Precision spectroscopy of X-ray polaritons
When light interacts with matter, it may be deflected or absorbed, resulting in the excitation of atoms and molecules; but the interaction can also produce composite states of light and matter which are neither one thing nor the other, and therefore have a name of their own – polaritons. These hybrid particles, named in allusion to the particles of light, photons, have now been prepared and accurately measured for the first time in the field of hard X-rays by researchers of DESY, ESRF in Grenoble, Helmholtz Institute in Jena and University of Jena. In the journal Nature Photonics, they describe the surprising discoveries they made in the process.
From a scientific point of view, polaritons are an extremely interesting type of quasiparticles. Scientists have recently succeeded in using polaritons to create a new type of source of visible laser light which does not depend on the stimulated emission that is necessary in conventional lasers. If this technology can be transferred to the field of X-rays, it could serve as the basis for a new type of narrow-band X-ray laser.
Polaritons can be created particularly well using atoms whose nuclei have very sharply defined excitation states, so-called resonances. In the domain of X-rays, the Mössbauer isotope iron-57 (57Fe), whose atomic nucleus displays an extremely narrow energy resonance at an energy of 14.4 kilo-electronvolts (keV), is ideal for this purpose. For their experiment, the scientists manufactured periodic stacks made of alternating layers of 57Fe and non-resonant 56Fe, the most commonly occurring isotope of iron, each less than two nanometres thick. When X-rays from a synchrotron source are shone at such a periodic array of atoms at a certain angle, the layers act as an amplifier for the X-rays: resonance occurs at precisely the same energy as that displayed by the 57Fe nuclei. "This combination of two different resonant systems gives rise to a remarkable phenomenon," explains Johann Haber, the principle author of the study and a doctoral student at DESY. "The resonances of the X-rays and the atomic nuclei seem to try and get out of each other's way, because a hybrid of atoms and light is formed, which displays two new resonances having different energies that weren't present beforehand." This is a so-called collective effect which is caused by the mutual interaction of a large number of atomic nuclei with the X-rays."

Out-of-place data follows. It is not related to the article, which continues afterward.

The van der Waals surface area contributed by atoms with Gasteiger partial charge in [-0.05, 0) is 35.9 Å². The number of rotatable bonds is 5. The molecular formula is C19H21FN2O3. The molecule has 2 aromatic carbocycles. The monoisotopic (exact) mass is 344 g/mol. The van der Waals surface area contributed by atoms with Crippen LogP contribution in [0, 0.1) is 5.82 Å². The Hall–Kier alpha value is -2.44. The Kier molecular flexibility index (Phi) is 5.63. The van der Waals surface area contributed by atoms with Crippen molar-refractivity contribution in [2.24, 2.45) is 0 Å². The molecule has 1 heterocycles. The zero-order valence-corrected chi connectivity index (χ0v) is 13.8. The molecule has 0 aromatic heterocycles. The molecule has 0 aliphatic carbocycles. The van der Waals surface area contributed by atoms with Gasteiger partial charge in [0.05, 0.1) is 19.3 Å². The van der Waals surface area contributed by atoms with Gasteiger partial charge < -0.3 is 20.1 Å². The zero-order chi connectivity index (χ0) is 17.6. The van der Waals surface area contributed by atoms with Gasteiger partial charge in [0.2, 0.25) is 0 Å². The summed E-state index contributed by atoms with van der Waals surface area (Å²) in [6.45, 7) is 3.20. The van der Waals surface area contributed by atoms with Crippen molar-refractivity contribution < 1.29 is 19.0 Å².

The separation of the energy levels of these new resonances closely depends on the interaction between the nuclei and the X-rays. In their experiment, the scientists were for the first time able to determine the spectral structure of the resonances of such a system with extremely high precision. They were helped in this by a novel detection method developed by the team surrounding Ingo Uschmann, a researcher from Jena. This method is able to separate the signal of the atomic nuclei from the background signal with a very high degree of sensitivity. Thanks to this apparatus, the scientists managed to measure the two new resonances, which are separated by only 37.3 nano-electronvolts and which can be attributed to the creation of polaritons. "We were able to give an excellent theoretical description of the results using a quantum-optical model specifically developed for this purpose," says Johann Haber.
"Being able to prepare and measure polaritons of this type in the X-ray range is an important step on the path to the high-precision creation of radiation fields by modern X-ray sources, especially by the new X-ray lasers," explains Ralf Röhlsberger, the researcher from DESY who was in charge of this work group. "The simultaneous emission of many identical photons during the decay of nuclear polaritons could lead to extremely narrow-band, non-classical light sources in the X-ray range, and open the way for new applications in high-precision spectroscopy." At the same time, the experiment is a further step towards establishing quantum optics in the X-ray domain.